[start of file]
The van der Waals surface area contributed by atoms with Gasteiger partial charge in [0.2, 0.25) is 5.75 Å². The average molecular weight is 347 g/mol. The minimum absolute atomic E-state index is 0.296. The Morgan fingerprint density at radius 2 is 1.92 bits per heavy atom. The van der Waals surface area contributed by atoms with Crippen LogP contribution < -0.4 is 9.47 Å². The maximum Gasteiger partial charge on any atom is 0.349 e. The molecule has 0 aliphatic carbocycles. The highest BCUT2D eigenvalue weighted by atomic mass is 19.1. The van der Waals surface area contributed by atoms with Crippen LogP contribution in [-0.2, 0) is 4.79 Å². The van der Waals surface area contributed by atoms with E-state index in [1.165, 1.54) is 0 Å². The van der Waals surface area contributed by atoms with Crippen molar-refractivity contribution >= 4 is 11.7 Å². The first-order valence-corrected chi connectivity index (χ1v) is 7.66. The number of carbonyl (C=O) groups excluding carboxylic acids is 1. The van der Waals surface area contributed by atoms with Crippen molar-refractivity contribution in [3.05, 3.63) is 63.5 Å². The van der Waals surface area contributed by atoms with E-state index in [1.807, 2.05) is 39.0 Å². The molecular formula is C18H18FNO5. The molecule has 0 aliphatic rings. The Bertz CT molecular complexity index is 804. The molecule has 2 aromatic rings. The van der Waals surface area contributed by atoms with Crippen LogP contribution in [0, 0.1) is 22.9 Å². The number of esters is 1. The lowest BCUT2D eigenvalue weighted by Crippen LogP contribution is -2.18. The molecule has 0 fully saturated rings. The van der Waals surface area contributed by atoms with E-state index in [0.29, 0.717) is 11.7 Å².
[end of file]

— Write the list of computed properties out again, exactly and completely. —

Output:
The van der Waals surface area contributed by atoms with Gasteiger partial charge in [0.2, 0.25) is 5.75 Å². The average molecular weight is 347 g/mol. The minimum absolute atomic E-state index is 0.296. The Morgan fingerprint density at radius 2 is 1.92 bits per heavy atom. The van der Waals surface area contributed by atoms with Crippen LogP contribution < -0.4 is 9.47 Å². The maximum Gasteiger partial charge on any atom is 0.349 e. The molecule has 0 aliphatic carbocycles. The highest BCUT2D eigenvalue weighted by atomic mass is 19.1. The van der Waals surface area contributed by atoms with Crippen LogP contribution in [-0.2, 0) is 4.79 Å². The van der Waals surface area contributed by atoms with E-state index in [1.165, 1.54) is 0 Å². The van der Waals surface area contributed by atoms with Crippen molar-refractivity contribution >= 4 is 11.7 Å². The first-order valence-corrected chi connectivity index (χ1v) is 7.66. The number of carbonyl (C=O) groups excluding carboxylic acids is 1. The van der Waals surface area contributed by atoms with Crippen molar-refractivity contribution in [3.05, 3.63) is 63.5 Å². The van der Waals surface area contributed by atoms with E-state index in [1.807, 2.05) is 39.0 Å². The molecular formula is C18H18FNO5. The molecule has 0 aliphatic rings. The Bertz CT molecular complexity index is 804. The molecule has 2 aromatic rings. The van der Waals surface area contributed by atoms with Crippen LogP contribution in [0, 0.1) is 22.9 Å². The number of esters is 1. The lowest BCUT2D eigenvalue weighted by Crippen LogP contribution is -2.18. The molecule has 0 fully saturated rings. The van der Waals surface area contributed by atoms with E-state index in [0.29, 0.717) is 11.7 Å².